Twenty-third Sunday after Pentecost

There’s no denying that Jesus was a good Jew.

November 4, 2012

First Reading
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Commentary on Deuteronomy 6:1-9

There’s no denying that Jesus was a good Jew.

According to our Gospel reading for today, when asked which commandment was the greatest, he responded, as any faithful Jew would, by quoting the Shema:

“Hear, O Israel! The LORD our God, the LORD is one! You shall love the LORD your God with all your heart, and with all your soul, and with all your might” (Deuteronomy 6:4-5).1

The Shema (named after the first word in the verse, shema, Hebrew for “hear”) stands at the heart of Jewish faith. It is as familiar to the average Jew as the Lord’s Prayer is to the average Christian. It is recited two times a day by observant Jews.2 It is also one of the passages written out on parchment and encased in mezuzot (the small boxes on the doorposts of Jewish homes) and tefillin (the small boxes worn on the forehead and arm during Jewish morning prayer services). Indeed, the practice of using mezuzot and tefillin finds its origin in this passage, among others:

“Bind them as a sign on your hand, fix them as an emblem on your forehead, and write them on the doorposts of your house and on your gates” (6:8-9).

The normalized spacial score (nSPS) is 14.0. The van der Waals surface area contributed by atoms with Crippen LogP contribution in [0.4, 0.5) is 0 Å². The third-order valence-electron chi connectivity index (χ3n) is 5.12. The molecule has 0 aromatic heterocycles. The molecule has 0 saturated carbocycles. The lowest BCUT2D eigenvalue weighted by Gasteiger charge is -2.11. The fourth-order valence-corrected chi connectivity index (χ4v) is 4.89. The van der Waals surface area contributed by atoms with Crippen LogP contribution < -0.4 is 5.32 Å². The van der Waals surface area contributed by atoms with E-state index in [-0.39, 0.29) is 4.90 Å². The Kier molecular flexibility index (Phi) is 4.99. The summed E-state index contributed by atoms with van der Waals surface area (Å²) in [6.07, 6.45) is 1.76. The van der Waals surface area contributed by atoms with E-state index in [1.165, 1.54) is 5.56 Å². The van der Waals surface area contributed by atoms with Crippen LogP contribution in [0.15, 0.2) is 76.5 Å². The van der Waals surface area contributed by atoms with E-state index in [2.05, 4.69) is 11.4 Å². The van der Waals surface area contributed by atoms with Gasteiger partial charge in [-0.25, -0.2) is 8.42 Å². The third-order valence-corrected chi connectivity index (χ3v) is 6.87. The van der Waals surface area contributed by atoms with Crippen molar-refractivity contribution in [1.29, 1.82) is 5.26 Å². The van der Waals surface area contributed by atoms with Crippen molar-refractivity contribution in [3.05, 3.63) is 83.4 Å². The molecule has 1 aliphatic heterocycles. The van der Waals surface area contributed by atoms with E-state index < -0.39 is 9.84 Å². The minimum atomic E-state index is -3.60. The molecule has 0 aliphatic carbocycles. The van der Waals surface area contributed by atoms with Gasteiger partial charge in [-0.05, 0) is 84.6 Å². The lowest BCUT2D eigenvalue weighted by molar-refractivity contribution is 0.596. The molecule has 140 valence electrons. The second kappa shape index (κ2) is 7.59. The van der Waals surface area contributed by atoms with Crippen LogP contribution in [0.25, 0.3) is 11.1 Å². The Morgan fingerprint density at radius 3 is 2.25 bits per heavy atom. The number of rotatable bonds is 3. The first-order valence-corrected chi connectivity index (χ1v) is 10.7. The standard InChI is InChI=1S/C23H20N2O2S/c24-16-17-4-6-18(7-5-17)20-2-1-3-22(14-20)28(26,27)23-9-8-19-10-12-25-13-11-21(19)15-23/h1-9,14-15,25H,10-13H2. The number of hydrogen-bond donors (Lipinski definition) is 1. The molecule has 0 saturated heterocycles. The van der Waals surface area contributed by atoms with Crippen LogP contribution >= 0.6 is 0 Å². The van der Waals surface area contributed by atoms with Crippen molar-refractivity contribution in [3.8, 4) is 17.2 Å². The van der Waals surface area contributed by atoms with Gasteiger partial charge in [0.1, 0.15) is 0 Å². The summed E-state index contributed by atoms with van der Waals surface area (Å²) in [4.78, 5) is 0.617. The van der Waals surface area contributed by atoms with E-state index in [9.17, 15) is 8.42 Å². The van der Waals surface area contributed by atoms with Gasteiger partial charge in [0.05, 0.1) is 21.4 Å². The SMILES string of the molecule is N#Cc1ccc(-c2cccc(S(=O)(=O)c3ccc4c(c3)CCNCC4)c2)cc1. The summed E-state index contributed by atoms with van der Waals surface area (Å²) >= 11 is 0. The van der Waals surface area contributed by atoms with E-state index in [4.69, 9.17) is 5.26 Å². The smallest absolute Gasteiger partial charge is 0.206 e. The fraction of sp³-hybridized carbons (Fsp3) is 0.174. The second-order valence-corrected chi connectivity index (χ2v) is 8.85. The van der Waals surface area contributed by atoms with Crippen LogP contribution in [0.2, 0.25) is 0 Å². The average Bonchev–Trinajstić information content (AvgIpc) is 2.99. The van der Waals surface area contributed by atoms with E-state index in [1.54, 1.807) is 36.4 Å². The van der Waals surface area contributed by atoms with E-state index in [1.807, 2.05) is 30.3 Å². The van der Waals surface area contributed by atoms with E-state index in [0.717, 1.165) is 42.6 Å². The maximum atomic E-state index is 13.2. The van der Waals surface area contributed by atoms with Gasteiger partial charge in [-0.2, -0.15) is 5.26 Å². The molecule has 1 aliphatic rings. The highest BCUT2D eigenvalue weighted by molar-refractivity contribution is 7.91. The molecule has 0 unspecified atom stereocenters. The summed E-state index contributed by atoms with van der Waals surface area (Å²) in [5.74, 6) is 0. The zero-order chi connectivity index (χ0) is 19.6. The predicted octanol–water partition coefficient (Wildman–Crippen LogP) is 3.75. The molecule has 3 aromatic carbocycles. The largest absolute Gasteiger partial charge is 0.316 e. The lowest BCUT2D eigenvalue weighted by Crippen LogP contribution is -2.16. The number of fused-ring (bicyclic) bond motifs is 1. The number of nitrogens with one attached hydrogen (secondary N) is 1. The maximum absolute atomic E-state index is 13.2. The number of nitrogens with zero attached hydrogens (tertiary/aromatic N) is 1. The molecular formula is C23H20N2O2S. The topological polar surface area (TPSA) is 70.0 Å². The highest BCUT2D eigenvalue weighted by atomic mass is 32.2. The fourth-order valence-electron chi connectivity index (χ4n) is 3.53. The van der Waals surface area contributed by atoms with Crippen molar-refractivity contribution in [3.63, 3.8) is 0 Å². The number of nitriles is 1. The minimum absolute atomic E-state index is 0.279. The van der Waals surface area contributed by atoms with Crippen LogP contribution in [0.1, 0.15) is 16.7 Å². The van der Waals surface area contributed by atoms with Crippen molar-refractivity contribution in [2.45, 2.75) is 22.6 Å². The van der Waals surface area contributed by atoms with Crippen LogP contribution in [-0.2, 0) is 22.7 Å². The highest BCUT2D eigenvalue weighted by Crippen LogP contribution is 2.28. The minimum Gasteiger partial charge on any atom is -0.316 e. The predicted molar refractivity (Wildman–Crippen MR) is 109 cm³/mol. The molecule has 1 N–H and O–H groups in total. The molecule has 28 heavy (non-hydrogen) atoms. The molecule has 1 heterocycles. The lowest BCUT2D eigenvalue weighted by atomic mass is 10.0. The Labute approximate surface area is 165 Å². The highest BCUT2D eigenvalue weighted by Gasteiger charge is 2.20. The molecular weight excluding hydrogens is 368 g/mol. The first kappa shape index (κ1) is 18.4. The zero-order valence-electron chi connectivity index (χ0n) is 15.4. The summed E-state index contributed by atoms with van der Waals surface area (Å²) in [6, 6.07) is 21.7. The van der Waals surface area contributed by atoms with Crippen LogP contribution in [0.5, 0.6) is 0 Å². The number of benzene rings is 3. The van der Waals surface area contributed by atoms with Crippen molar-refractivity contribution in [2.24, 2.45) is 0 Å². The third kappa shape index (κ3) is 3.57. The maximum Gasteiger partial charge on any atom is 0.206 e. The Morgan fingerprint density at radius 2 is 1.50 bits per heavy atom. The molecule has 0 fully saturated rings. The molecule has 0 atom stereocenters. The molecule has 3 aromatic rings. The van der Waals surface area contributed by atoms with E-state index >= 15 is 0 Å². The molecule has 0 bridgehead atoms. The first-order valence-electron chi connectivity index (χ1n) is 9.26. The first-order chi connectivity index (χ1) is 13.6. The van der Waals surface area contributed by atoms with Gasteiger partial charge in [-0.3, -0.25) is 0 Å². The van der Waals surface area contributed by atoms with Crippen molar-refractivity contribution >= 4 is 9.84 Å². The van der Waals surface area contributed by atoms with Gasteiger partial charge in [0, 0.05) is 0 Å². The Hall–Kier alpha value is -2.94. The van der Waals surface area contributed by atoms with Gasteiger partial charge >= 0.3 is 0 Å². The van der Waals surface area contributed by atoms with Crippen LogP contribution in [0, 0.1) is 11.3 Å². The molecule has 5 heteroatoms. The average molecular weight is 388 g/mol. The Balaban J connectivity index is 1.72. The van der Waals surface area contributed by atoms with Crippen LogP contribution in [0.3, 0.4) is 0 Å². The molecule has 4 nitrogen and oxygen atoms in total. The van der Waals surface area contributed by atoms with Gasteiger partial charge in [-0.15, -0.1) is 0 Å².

The Shema is at the heart of Jewish faith, but the rest of us (speaking as a goy myself) can learn from it, too.

Love God. Love God with everything you are: heart, soul, strength. Love God with your life (perhaps a better translation than “soul,” since Israel didn’t conceive of a disembodied soul).

Many scholars would say that “love” here is not primarily an emotion. They point to examples of political treaties known from the ancient Near East. To “love” one’s sovereign in these ancient political covenants was to be loyal to him; that is, to obey the stipulations of his covenant, to fight alongside him against his enemies, and to be faithful in paying tribute to him.

Such ancient political treaties are undoubtedly in the background of this passage. To “love” God as one would “love” a human sovereign entails primarily action, not emotion. To love is to be faithful and loyal in fulfilling the obligations of the covenant. And, indeed, the Shema passage emphasizes knowledge of and obedience to God’s commandments:

“Keep these words that I am commanding you today in your heart. Recite them to your children and talk about them when you are at home and when you are away, when you lie down and when you rise.” (Deuteronomy 6:6-7)

To love God, then, means to obey God’s commandments, as a vassal obeys the stipulations of a political covenant. The book of Deuteronomy, permeated as it is with covenant language, speaks over and over again of God’s statutes, decrees, and commandments.

Still, there is another realm of life in which the language of love and covenant abounds. The metaphor of marriage, though not as explicit in Deuteronomy as in other biblical books, provides a central biblical paradigm for understanding the relationship of God and Israel. Indeed, in the very next chapter of Deuteronomy, it is God who is said to love, and this love is a matter of the heart: